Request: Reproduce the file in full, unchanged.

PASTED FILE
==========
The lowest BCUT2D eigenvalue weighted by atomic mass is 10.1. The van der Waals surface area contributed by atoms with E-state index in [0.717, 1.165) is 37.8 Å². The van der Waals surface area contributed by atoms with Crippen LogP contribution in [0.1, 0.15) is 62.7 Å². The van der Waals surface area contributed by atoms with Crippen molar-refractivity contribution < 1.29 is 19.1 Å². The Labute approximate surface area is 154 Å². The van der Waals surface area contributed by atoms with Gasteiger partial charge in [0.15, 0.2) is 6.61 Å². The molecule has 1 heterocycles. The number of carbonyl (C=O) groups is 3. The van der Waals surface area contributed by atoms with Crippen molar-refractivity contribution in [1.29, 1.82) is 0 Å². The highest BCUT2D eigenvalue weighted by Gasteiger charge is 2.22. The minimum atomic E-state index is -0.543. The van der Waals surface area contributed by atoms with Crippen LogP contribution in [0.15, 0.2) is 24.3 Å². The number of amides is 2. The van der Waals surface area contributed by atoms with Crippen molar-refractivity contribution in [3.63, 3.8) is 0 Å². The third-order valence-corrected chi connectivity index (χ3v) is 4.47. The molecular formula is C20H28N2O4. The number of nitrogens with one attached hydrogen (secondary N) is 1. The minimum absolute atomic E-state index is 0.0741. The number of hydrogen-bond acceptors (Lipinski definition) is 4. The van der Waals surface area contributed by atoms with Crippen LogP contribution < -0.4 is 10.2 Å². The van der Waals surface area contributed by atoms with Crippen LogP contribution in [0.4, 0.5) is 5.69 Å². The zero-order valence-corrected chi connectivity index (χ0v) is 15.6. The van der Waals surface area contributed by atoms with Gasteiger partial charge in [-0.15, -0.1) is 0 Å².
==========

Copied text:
The lowest BCUT2D eigenvalue weighted by atomic mass is 10.1. The van der Waals surface area contributed by atoms with E-state index in [0.717, 1.165) is 37.8 Å². The van der Waals surface area contributed by atoms with Crippen LogP contribution in [0.1, 0.15) is 62.7 Å². The van der Waals surface area contributed by atoms with Crippen molar-refractivity contribution < 1.29 is 19.1 Å². The Labute approximate surface area is 154 Å². The van der Waals surface area contributed by atoms with Gasteiger partial charge in [0.15, 0.2) is 6.61 Å². The molecule has 1 heterocycles. The number of carbonyl (C=O) groups is 3. The van der Waals surface area contributed by atoms with Crippen molar-refractivity contribution in [1.29, 1.82) is 0 Å². The highest BCUT2D eigenvalue weighted by Gasteiger charge is 2.22. The minimum atomic E-state index is -0.543. The van der Waals surface area contributed by atoms with Crippen LogP contribution in [0.15, 0.2) is 24.3 Å². The number of amides is 2. The van der Waals surface area contributed by atoms with Crippen molar-refractivity contribution in [3.63, 3.8) is 0 Å². The third-order valence-corrected chi connectivity index (χ3v) is 4.47. The molecular formula is C20H28N2O4. The number of nitrogens with one attached hydrogen (secondary N) is 1. The minimum absolute atomic E-state index is 0.0741. The number of hydrogen-bond acceptors (Lipinski definition) is 4. The van der Waals surface area contributed by atoms with Crippen LogP contribution < -0.4 is 10.2 Å². The van der Waals surface area contributed by atoms with Crippen LogP contribution in [0.4, 0.5) is 5.69 Å². The zero-order valence-corrected chi connectivity index (χ0v) is 15.6. The van der Waals surface area contributed by atoms with Gasteiger partial charge in [-0.15, -0.1) is 0 Å².